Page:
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ICCHNR presentation Synopsis – Sandra Smith

9th October 2015

Here is the first in a series of Voices blogs from some of our Associate members who were able to join online with the 6th International Conference on Community Health Nursing Research (ICCHNR) which took place in Seoul in South Korea between 19-21 August.

The iHV was delighted to be able to support 5 health visitors to join the online streaming of the conference proceedings. We then asked them to write up a synopsis of one of the presentations that interested them to share with all our followers.
The conference highlighted developments in nursing practice, research and policy which impact on the work of different nurses working in the community environment.

Synopsis of Nursing and Community Health Initiatives in Philippines -`Touching Lives the after the Storm project ` – by Sandra Smith FiHV

Thursday 20 August – Special Session 1


Bethany Hospital was founded in Tacloban City in the Philippines by Presbyterian Missionaries in 1918 and currently serves a population of 221,174.  It is the second poorest region nationwide with maternal and  infant  mortality rates of: 84 per 100,000 live births maternal mortality;  and 45 per 1000 live births for infant mortality.  These are related to the low proportion of health-based deliveries and poor practice and knowledge of essential newborn care.

There is a community health worker ratio of 1:20,000.

On November 8 2013, Typhoon Yolanda struck the province – one of the strongest storms ever recorded with wind speeds reaching 300 kilometres per hour, it triggered a storm surge which reached over 4 metres and engulfed this region resulting in severe loss of life and enormous damage.

32% of the population have not recovered financially and 80,000 people need follow up care for physical and mental health conditions.

After the typhoon, Tacloban was described as the hopeless city, and Bethany hospital sustained great damage – most of the medical practitioners left the city and only 2 doctors and the nurses remained.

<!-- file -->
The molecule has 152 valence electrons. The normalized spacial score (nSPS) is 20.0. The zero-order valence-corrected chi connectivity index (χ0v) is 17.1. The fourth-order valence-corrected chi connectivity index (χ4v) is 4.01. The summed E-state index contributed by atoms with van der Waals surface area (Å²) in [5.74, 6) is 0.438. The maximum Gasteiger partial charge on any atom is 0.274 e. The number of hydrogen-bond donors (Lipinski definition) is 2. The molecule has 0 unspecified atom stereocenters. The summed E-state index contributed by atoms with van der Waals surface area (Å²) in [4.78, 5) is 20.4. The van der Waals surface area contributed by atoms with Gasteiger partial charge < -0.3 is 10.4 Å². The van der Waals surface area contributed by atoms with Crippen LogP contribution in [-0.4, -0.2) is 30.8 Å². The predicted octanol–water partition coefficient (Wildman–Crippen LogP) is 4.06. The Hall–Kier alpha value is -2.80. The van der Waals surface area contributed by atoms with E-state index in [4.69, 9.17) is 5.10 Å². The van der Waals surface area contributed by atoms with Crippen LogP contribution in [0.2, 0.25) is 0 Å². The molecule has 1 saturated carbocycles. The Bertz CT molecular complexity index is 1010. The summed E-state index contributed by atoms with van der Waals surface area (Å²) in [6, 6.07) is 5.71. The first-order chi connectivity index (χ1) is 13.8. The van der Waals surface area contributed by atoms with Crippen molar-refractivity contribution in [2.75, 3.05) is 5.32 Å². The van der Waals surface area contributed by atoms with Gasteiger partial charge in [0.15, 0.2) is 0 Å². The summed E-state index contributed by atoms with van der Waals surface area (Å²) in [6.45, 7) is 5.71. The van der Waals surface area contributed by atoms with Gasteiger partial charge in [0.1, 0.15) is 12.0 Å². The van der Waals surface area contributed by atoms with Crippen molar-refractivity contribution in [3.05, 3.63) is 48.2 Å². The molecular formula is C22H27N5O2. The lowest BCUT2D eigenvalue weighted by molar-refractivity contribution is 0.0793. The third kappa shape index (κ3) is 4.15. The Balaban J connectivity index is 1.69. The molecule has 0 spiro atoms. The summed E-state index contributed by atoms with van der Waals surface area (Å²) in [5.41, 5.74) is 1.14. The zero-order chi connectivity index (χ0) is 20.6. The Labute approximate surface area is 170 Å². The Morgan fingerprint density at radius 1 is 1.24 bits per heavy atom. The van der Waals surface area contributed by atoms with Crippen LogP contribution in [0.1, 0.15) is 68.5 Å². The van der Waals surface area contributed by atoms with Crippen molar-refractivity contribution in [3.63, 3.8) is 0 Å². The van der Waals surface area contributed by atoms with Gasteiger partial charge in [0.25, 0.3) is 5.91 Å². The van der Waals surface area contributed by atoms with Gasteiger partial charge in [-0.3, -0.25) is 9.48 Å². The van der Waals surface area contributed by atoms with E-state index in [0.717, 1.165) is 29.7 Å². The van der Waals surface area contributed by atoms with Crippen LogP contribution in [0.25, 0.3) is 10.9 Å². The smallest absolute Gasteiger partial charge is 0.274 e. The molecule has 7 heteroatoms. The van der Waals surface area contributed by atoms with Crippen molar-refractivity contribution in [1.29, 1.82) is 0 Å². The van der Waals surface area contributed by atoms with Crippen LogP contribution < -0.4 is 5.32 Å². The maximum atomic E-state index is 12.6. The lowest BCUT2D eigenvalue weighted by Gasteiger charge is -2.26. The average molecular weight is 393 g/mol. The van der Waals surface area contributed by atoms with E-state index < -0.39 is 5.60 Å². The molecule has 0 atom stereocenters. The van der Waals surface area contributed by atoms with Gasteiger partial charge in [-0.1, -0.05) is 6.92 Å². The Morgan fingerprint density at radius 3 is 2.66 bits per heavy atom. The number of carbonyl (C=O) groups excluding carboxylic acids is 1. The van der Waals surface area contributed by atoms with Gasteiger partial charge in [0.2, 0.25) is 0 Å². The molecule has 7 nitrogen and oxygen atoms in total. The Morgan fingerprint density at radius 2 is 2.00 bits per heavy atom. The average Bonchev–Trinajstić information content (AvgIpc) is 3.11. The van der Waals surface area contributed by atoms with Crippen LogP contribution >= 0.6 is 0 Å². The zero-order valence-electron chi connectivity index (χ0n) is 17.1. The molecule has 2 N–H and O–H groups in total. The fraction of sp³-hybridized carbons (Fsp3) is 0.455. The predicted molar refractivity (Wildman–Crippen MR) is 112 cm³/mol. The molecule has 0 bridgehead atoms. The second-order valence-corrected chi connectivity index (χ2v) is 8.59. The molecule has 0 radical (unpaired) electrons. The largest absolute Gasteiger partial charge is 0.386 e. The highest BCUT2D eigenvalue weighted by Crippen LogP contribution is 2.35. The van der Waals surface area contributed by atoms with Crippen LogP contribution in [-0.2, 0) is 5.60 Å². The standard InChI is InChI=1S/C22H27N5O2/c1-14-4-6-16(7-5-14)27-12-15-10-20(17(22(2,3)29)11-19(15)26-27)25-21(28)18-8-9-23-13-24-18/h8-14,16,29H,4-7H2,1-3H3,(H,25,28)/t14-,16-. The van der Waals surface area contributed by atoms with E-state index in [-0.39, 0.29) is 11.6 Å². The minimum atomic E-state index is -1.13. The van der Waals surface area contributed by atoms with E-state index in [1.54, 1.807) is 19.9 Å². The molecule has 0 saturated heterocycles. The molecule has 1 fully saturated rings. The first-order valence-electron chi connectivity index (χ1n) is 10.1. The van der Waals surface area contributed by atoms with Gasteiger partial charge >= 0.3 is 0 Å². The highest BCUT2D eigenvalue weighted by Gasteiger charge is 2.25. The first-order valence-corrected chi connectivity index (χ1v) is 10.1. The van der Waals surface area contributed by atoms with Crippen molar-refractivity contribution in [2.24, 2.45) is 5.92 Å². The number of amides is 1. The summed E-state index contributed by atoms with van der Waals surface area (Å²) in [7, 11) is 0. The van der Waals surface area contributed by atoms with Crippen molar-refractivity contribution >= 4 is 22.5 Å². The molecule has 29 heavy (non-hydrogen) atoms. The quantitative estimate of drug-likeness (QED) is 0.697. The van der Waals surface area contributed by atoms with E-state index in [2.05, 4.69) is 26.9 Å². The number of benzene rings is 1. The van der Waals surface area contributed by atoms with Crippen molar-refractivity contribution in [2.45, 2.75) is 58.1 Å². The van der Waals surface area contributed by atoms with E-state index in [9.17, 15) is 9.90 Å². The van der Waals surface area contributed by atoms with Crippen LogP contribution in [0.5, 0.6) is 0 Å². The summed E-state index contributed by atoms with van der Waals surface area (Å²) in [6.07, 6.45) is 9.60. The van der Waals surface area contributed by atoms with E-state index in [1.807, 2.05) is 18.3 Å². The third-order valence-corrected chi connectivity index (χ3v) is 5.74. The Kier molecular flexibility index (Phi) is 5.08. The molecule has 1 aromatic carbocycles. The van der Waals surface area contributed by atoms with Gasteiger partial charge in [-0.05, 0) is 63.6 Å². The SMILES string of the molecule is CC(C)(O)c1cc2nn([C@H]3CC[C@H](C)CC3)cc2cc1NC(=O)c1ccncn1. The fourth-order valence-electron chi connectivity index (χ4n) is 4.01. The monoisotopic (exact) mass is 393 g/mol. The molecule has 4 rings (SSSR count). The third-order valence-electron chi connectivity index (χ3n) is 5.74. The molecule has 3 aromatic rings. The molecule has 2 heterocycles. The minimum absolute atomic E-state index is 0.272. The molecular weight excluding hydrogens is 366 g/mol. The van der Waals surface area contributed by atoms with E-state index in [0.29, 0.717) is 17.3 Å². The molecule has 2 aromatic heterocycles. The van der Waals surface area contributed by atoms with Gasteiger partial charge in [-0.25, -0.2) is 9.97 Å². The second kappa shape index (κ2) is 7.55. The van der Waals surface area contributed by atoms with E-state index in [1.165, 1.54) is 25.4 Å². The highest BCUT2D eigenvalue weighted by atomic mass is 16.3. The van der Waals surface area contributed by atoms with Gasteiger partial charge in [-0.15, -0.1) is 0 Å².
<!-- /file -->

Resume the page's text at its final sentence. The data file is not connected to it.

The need to promote health and prevent illness became obvious as the community tried to rebuild itself – thus the Touching Lives after the Storm Project came about.

The vision of the project was to envision a healthy and resilient community emerging from disaster.

The goals of the project were:

A) Conduct medical and dental missions (community outreach)

  1. To meet the medical needs of the community
  2. To conduct health education
  3. To provide spiritual prayer and counselling

They set up anywhere, with just a sheet to protect from the sun.  The local elders would tell people that nurses and a doctor would be coming and there was always a queue waiting for them.  The Church is very important within the community, and spiritual prayer and counselling is considered part of the nursing process.

From 2013 to date they have seen 5,600 patients – main conditions presented are upper respiratory tract infections (URTI), joint and muscle pain, and high blood pressure.

B) To establish a community care centre – for follow up

The aim of this is to provide an accessible place where the patient can come for follow up after the medical mission.  They offer BP, blood sugars and cholesterol, wound dressings, health education around diet, referrals for medical management and they also provide prayer and counselling.

From 2013 to date they have seen more than 1300 patients.

C) To practise parish nursing which is described as raising awareness of the relationship between health and spiritual wellbeing.  If a patient can`t walk to the community centre they will be visited at home by the nurses.

Built within this project is holistic health care of the Body – medical care; Mind – health education;  and Spirit – prayer and counselling.

Data collected will be used to come up with a model for other organisations to adopt.

This project has allowed the community to feel the heartbeat of true nursing care.

Sandra Smith

Caption style © IHV

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